Do you know who always loses in science?  Dirt.  No one cares about it.  I mean, it’s a mixture of poop and rotting plants and animals.  It harbors fungus and worms and bacteria.  And while it is generally accepted that it has an important role to play, it tends to be overlooked because it’s just not all that exciting on the surface.  Why study ground up brown stuff when you can study WHALES or CANCER?

That’s why I love it when dirt wins, as it does in this early-access article from PNAS entitled “The impact of soil microorganisms on the global budget of δ18O in atmospheric CO2” (doi:10.1073/pnas.0905210106).  The closest I’ve heard soil come to being included in the climate debate is the possibility of pumping liquid carbon dioxide deep beneath the earth’s surface to sequester it: not the most dignified of positions.  But this article provides evidence that it is more involved than that, and helps to mollify some discrepancies between prior models and observed measurements in carbon dioxide.

One of the most common ways to trace the origins of oxygen in the atmosphere is through isotope analysis.  Carbon dioxide cannot dissolve in water on its own, but needs to be made into the ions HCO3+ and H+ so that it can be transported in fluids.  An enzyme, carbonic anhydrase (CA), switches carbon dioxide between its dissoluble and soluble forms, and is found in both plants and animals.  It is an incredibly important enzyme for both respiration and photosynthesis.  If CO2 were ionizing on its own, without an enzyme, it would take far longer, and the systems would be far less efficient.  However, it leaves a mark: a heavy isotope of oxygen.  The new CO2 molecule, built by CA, adds 2 more neutrons to oxygen, creating a δ18O isotope which we can trace, thus tracing the activity of CA.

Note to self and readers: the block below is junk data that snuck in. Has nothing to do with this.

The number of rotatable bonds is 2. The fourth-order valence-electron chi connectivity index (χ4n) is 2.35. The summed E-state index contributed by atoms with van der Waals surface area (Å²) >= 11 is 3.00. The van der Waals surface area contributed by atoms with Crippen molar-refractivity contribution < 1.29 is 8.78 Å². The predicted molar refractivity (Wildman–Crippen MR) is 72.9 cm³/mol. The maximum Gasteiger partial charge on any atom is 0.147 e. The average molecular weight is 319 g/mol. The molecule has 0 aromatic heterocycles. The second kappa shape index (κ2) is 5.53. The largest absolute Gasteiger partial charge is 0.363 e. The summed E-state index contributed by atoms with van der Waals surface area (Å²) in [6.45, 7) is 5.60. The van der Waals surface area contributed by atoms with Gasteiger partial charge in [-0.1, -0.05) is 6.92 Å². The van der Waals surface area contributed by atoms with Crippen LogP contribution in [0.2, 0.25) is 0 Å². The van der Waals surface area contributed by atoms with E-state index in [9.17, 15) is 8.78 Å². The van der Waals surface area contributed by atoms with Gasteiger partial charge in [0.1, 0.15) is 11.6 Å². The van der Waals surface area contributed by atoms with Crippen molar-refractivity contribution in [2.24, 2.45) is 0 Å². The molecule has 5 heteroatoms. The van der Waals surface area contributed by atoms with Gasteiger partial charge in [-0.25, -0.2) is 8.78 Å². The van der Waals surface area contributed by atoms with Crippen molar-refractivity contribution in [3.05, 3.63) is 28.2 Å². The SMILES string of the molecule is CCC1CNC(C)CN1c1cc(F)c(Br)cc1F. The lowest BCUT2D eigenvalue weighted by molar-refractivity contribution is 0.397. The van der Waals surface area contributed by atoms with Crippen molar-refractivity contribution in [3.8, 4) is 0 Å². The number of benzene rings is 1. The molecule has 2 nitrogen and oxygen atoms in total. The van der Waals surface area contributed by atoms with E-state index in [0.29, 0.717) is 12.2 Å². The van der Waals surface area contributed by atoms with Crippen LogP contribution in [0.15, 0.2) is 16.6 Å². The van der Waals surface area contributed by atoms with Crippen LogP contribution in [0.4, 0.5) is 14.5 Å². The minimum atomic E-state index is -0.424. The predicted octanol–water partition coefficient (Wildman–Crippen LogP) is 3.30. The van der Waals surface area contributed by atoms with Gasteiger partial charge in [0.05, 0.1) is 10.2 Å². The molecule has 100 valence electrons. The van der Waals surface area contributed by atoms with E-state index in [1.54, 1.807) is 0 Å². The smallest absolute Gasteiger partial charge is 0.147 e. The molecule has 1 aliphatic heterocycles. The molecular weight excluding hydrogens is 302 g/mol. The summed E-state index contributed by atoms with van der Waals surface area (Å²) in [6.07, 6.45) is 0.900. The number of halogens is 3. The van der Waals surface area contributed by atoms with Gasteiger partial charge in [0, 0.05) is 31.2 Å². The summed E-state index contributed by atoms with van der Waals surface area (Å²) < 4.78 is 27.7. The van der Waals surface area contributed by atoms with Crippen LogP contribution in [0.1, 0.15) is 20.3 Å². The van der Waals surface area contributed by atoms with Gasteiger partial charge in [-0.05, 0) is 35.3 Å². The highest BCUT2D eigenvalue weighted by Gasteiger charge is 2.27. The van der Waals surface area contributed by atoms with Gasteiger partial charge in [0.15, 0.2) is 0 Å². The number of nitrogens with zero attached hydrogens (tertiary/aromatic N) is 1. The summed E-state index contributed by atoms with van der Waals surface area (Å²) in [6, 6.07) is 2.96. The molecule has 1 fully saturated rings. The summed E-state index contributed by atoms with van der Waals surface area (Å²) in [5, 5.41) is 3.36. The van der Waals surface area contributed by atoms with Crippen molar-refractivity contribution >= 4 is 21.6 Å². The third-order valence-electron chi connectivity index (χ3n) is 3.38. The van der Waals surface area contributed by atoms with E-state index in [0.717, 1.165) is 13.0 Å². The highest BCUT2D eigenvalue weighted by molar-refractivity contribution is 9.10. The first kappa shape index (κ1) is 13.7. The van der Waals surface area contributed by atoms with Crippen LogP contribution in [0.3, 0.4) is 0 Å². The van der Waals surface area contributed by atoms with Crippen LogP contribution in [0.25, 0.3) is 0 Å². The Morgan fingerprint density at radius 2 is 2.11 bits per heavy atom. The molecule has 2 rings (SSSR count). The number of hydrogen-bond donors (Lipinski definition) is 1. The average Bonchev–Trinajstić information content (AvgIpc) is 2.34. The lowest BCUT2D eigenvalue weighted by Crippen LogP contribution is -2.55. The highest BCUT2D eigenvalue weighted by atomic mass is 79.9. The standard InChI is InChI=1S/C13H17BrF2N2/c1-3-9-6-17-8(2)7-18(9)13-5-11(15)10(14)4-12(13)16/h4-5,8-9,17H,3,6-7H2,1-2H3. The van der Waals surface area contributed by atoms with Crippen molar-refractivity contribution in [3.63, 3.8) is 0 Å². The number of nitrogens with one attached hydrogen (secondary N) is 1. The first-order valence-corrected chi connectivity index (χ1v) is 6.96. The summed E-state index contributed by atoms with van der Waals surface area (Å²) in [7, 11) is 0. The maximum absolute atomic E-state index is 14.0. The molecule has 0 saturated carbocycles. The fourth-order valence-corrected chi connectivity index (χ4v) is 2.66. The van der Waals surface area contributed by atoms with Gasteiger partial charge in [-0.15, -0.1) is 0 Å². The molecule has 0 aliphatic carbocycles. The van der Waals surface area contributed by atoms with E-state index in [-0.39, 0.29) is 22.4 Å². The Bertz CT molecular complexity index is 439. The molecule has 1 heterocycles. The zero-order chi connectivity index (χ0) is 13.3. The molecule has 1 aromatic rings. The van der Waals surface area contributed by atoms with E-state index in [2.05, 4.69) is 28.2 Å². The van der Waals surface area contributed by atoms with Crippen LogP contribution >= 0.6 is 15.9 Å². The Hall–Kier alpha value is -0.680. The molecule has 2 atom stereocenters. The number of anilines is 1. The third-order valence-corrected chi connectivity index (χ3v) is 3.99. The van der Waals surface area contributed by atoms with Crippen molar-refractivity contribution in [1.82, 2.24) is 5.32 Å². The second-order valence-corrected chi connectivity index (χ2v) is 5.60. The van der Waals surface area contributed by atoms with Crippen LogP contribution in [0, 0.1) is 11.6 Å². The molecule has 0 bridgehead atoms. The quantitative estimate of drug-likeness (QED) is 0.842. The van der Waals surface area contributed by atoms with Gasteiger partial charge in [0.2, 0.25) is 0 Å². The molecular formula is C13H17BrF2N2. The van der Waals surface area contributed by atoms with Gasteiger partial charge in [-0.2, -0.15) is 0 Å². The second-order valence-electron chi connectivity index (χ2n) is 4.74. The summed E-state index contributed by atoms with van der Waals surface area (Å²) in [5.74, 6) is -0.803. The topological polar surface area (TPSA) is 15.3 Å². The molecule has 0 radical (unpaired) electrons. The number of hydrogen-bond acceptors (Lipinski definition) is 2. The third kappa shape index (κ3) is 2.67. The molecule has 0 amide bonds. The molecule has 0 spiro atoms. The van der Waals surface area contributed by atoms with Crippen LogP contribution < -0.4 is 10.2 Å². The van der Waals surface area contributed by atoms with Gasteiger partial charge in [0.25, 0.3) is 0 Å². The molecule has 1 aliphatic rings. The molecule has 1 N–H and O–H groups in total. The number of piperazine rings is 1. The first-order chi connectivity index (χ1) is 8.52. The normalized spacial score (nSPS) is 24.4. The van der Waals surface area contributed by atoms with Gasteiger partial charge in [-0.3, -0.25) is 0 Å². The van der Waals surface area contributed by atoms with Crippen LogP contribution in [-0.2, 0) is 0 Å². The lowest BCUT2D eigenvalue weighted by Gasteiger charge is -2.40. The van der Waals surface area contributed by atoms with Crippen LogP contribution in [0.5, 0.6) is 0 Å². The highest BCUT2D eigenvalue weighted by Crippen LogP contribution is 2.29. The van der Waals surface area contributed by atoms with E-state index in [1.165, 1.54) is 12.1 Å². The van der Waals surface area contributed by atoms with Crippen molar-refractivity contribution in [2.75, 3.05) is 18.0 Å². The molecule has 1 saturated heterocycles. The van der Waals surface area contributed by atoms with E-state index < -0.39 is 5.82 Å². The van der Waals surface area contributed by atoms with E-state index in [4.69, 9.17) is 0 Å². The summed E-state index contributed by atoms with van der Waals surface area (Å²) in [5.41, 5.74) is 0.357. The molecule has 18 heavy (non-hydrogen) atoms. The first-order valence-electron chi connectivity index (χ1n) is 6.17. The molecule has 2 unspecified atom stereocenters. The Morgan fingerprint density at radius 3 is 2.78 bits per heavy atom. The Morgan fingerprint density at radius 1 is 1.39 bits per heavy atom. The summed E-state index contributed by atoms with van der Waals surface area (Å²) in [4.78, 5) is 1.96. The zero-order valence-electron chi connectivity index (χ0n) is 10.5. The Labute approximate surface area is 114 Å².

Since δ18O is a heavy isotope compared to oxygen-16, the normal form, it preferentially remains in leaf tissues during transpiration and evaporation.  Eventually these leaves die and fall to the soil, where they are broken down.  The amount of δ18O in the soil has traditionally been used as a measurement of plant photosynthesis.  The possibility of CA activity in soil has been disregarded bcause of the high levels of δ18O in just the top few centimeters of soil, indicating that it is due just from decomposing leaves.

The 18 authors of this paper decided that this assumption wasn’t good enough.  What if microorganisms are creating δ18O in the soil due to their own CA activity?  What would this mean for the overall oxygen budget?  First of all, it would mean that plant photosynthesis would have a lesser role.  It could also change the estimations of photosynthesis vs. respiration in our atmosphere, since the microbes could be either photosynthetic algae or cyanobacteria, or respiratory little buggers.

The authors took the measurements of δ18O at different soil depths from 7 different major earth ecosystems from the field, and also created the artificial conditions in chambers with to determine if δ18O levels differed between the two.  They also used this “chamber-flux” data to estimate different rates of δ18O creation under different CA catalyzation levels.  These data showed that naturally measured δ18O levels were greater than the control levels without CA: up to 300x in the more productive ecosystems!  This provided clear evidence that δ18O is being created by soil microorganisms through CA enzymatic activity on their own.

This information was consistent with  previously observed and modelled δ18O curves, shown in the figure above.  The top half shows the observed δ18O levels in dark blue dots, with the modelled line in black, with the frames increasing in CA activity from left to right.  In the right frame, with CA activity at 300x the left frame, the modeled and observed δ18O creation rates overlap.  (The curve is based on latitude — northern latitudes, with much vegetation and high photosynthesis on the left, decreasing in photosynthetic production as we move southwards.)  This provides more evidence that CA is present in soils, as in an ideal world, observations and models will match up.

The bottom half of the figure is based on the concept of isoflux.  This is a measurement of CO2 in the atmosphere, with positive values indicating photosynthesis, while negative values indicate greater respiration, which removes CO2.  The “soil invasion” line, in orange, goes from showing no-change in the no-catalyzation scenario, to absorbing nearly as much CO2 as respiration.